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Whether you’re a seasoned shooter or new to firearms, safety should always be your top priority. Guns, when handled irresponsibly, can lead to tragic accidents. This is why it is essential to follow rigid safety guidelines. In this post, we will discuss the four rules of gun safety that are considered universal, as well as some additional guidelines to help you stay safe in and out of the range.

The Top Four Rules of Gun Safety:

Treat Every Firearm as if it’s Loaded

Even if you are certain the gun is unloaded, this simple rule will help you instinctively follow the other rules of gun safety. Treating a deadly weapon as such means you will be all the more aware of your surroundings and the potential for harm. Always assume your gun is loaded and handle it accordingly.  

Keep the Firearm’s Muzzle in a Safe Direction

If we are assuming that a gun is always loaded, then it is common sense that you should point the gun away from yourself and others. Your firearm’s muzzle should always be pointed in a direction where an accidental discharge will not cause harm. Bottom line: when you raise your weapon, it should never be at anything you do not intentionally wish to destroy. 

Keep Your Finger off the Trigger Until You’re Ready to Shoot

Rule three of the four rules of gun safety: keep your trigger finger along the side of the gun, away from the trigger guard, until you’ve made the conscious decision to fire. This is what is known as “trigger discipline,” and it is just as important in self defense as recreationally. Along with rules one and two, this will ensure you hit only your intended target. 

Know Your Target and What Lies Beyond It

The last of the top four rules of gun safety may seem obvious; but it is not always the case that shooters are fully aware of what their target is or what may be behind it. You need to be aware that bullets can penetrate through targets or potentially ricochet. Anything behind or around your target should also be something you are willing to destroy. 

Additional Rules for Safe Shooting

We’ve discussed the top four rules of gun safety, but this is hardly an exhaustive list. We’ve compiled some additional guidelines for operating your weapon safely:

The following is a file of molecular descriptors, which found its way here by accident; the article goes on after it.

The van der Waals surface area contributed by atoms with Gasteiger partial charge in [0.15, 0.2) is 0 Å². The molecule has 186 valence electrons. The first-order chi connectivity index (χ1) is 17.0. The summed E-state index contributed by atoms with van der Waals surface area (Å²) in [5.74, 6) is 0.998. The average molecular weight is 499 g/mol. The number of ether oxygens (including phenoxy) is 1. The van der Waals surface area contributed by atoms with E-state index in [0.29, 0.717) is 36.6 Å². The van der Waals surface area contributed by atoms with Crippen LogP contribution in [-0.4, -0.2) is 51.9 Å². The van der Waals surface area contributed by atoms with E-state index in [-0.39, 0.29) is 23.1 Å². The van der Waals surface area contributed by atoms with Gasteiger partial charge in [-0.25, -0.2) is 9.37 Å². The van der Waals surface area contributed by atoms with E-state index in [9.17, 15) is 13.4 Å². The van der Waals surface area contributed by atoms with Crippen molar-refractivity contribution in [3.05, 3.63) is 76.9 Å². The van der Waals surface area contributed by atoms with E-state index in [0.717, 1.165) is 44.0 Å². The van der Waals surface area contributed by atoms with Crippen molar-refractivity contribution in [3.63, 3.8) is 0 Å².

Wear Appropriate Safety Gear

Always use proper eye and ear protection when shooting. A public or private range should require you to wear protective gear, but you should also take the same precautions outside of the range. Even small caliber weapons can reach 140 decibels, which is enough to cause permanent hearing damage. Likewise, flying debris can cause serious eye damage or even blindness if you are not wearing shooting glasses.  

Clear Your Gun Before and After You Use It

You should always clear a semi-automatic weapon before you shoot it and when you are ready to put it away. Release the magazine of your gun or rifle and inspect it to make sure it is empty. 

Check For Obstructions in the Barrel

Before you shoot your weapon, be sure there is nothing blocking the barrel. If using a pistol, for example, strip it so you can remove the barrel and inspect it. If you are shooting an AR rifle, remove the upper receiver from the lower receiver, then remove the bolt carrier group and charging handle.

If you are unsure how to inspect the barrel of your particular weapon safely, seek guidance from a professional or refer to the manufacturer’s recommendations. No matter what, never look down the barrel directly. After all, if you are abiding by #2 of the four rules of gun safety, this extends to not pointing the gun at yourself while looking for a barrel obstruction. 

Keep Your Firearm Clean and Well-Maintained

 Regularly inspect and clean your firearm to ensure it functions correctly. Follow the manufacturer’s recommendations for maintenance.

Store Your Firearms Securely

Store guns in a locked gun safe or secure cabinet, away from unauthorized access.

Use gun locks or trigger locks when not in use.

Avoid Drugs and Alcohol

This should go without saying, but we’ll say it anyway: never handle a firearm under the influence of drugs and alcohol. Heavy drinking has been associated with a significant risk for self-inflicted gun injuries. The same is true of any substance that impairs your judgment and reaction time. 

Follow Local Laws and Regulations

Familiarize yourself with your state and local firearm laws and regulations. Comply with all legal requirements regarding the possession, transport, and use of firearms.

Communicate with Others

When shooting with others, establish clear communication and safety protocols. Ensure everyone on the range or in your group is aware of and follows safety rules. Report unsafe behavior or if you suspect a fellow shooter may be intoxicated.

Gun Safety Training in Nebraska

One of the most important things you can do as a gun owner is educate yourself about firearm safety. Inner10 offers a variety of courses for both new and seasoned shooters. We also provide introductory courses to our younger visitors, in the form of a Youth Camp and a Youth Firearms Safety Primer. Our professional instructors will guide you through every aspect of gun safety to ensure you have fun and stay safe. Check out our full line up of courses and sign up today. 

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